African Intimacies: Race, Homosexuality, and Globalization by Hoad N.W. PDF

By Hoad N.W.

There were few book-length engagements with the query of sexuality in Africa, not to mention African homosexuality. African Intimacies concurrently responds to the general public debate at the “Africanness” of homosexuality and interrogates the meaningfulness of the phrases “sexuality” and “homosexuality” outdoors Euro-American discourse. Speculating on cultural practices interpreted by way of missionaries as sodomy and resistance to colonialism, Neville Hoad starts off via interpreting the 1886 Bugandan martyrs incident—the execution of thirty males within the royal courtroom. Then, in a chain of shut readings, he addresses questions of race, intercourse, and globalization within the 1965 Wole Soyinka novel The Interpreters, examines the emblematic 1998 Lambeth convention of Anglican bishops, considers the imperial legacy in depictions of the HIV/AIDS situation, and divulges how South African author Phaswane Mpe’s modern novel Welcome to Our Hillbrow problematizes notions of African id and cosmopolitanism. Hoad’s review of the old valence of homosexuality in Africa exhibits how the class has served a key position in a bigger tale, one within which sexuality has been made according to a imaginative and prescient of white Western fact, proscribing an knowing of intimacy which could think an African universalism. Neville Hoad is assistant professor of English on the collage of Texas, Austin.

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There were few book-length engagements with the query of sexuality in Africa, not to mention African homosexuality. African Intimacies at the same time responds to the general public debate at the “Africanness” of homosexuality and interrogates the meaningfulness of the phrases “sexuality” and “homosexuality” outdoors Euro-American discourse.

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27 Although the executions can be seen as politically generative, the acts that lead up to them cannot. In addition, the possibility exists of connections between the Mwanga episode in 1885–86 and the Wilde scandal ten years later. While I have not found any pictures or drawings of Mwanga in the British press, it is reasonable to speculate on how his physical appearance may have been imagined. Blind to its own highly elaborate ornamentation, middle-class British masculinity would probably imagine the costume of the kabaka—a leopard skin cloak, ostrich feather plumes, and naked chest28—as both hypervirilized (connotating despotism, hunting prowess, and naked animal strength) and paradoxically feminine in the perceived elaborateness of the display.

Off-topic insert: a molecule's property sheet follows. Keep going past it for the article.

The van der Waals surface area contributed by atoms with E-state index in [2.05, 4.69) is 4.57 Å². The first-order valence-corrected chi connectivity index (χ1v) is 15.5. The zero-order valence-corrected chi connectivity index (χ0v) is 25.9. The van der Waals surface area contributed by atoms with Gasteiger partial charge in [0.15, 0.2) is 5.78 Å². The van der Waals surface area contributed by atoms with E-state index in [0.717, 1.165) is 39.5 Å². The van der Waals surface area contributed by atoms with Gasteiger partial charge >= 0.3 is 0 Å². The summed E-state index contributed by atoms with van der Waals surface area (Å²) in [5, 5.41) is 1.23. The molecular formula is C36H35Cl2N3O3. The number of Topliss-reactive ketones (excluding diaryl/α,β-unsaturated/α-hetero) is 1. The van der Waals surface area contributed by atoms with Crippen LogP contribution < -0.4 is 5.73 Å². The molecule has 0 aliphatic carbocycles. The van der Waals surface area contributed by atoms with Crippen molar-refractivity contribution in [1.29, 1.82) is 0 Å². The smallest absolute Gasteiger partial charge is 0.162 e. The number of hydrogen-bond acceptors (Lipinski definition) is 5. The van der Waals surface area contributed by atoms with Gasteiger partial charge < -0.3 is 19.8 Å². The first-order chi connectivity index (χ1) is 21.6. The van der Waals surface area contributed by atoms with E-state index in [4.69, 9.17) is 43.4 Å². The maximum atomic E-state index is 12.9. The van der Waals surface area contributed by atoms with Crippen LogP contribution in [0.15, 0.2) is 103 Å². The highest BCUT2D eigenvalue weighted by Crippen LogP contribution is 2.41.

16 If, as even Ashe recognizes, the refusal of sex constitutes an act of political disobedience with drastic consequences for the future of the state, can Mwanga’s, or in this case his friend and ally Lutaya’s, desire for some corporeal intimacy subsumable under the sign of sex with a boy be simply depicted as unnatural desire or sodomy? The significance of the king’s interest in performing acts with his pages that can fall under the rubric of “unnatural passion” in a colonial representational field is complicated.

Mwanga, who is beleaguered, caught in a web of conflicting advice, shrewdly refusing to distinguish between the English, Germans, French, Anglicans, and Roman Catholics, tries to harness his corporeal plea-sures for political ends, a futile if fascinating strategy against the forces of colonial exploitation. His victims in contrast seem pathetic—silly, heroic boys, their virginal sphincters tightly clenched while they burn singing to Jesus, giving up not only their lives, but their birthrights, their land, and their future power as chiefs, all for an abstraction they had all known only for a year or so.

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